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Mentoring, hard work and the hookup

JULIANNE MALVEAUX NNPA Columnist | 3/13/2013, 11:50 a.m.

Most historically Black colleges do the same thing, bringing corporate partners to campuses and exposing students to the many ways they can access employment opportunities. In many cases, the entire campus offers students engaged mentorship. Education, networking and discipline.

When people tell the story of the American Dream, they talk about the many ways that hard work will help someone transcend class. They talk about hard work. People who earn the minimum wage work hard. People who make ends meet on public assistance work hard. It's not just about hard work. It's about hard work--and the hookup.

A corporate leader who is a wonderful friend once said that she could use her position to hook up women and African-Americans who needed a hand up. She also indicated that the hookup could help individuals, but we also, and always, need a hook in to public policy decisions that affect our nation.

That means we need a seat around every table where public policy is being made, whether on issues of race or on issues that seem race-neutral. We should be talking about the deficit, about tax reform and about government spending. We should be talking about international affairs, about world areas of conflict, about our fluctuating currency. As long as we live in this flawed nation, all issues are Black issues.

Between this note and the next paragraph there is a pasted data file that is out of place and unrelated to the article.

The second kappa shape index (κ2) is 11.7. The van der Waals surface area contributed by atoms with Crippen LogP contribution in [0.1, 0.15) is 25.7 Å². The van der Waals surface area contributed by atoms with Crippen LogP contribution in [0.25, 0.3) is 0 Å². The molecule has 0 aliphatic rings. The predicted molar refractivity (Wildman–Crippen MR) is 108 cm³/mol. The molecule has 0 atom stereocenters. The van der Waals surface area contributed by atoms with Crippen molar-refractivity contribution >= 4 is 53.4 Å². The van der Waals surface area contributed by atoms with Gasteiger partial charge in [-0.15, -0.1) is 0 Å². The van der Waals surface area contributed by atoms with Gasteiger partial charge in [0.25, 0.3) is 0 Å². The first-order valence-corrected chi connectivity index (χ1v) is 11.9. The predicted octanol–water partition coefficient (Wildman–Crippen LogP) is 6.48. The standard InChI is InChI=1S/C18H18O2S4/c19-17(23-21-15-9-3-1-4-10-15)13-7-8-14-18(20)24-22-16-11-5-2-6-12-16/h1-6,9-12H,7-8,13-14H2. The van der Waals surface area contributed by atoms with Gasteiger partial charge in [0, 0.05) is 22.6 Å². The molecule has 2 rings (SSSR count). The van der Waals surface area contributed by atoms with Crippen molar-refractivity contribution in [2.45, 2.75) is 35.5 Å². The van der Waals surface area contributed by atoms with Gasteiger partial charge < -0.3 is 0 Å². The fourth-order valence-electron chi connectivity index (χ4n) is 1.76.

Even with the hook in, we need to offer the hookup. That means embracing or mentoring a child. That means providing an opportunity to someone who is unemployed. That means supporting education through contributions to colleges, but also by providing help to individuals. It's the same hymn book we've been singing from for more than a century. Now we need to sing with more energy.

Things won't change in Black America unless some of us do. We need to both hook in and hook up!

Julianne Malveaux is a Washington, D.C.-based economist and writer. She is president emerita of Bennett College for Women in Greensboro, N.C.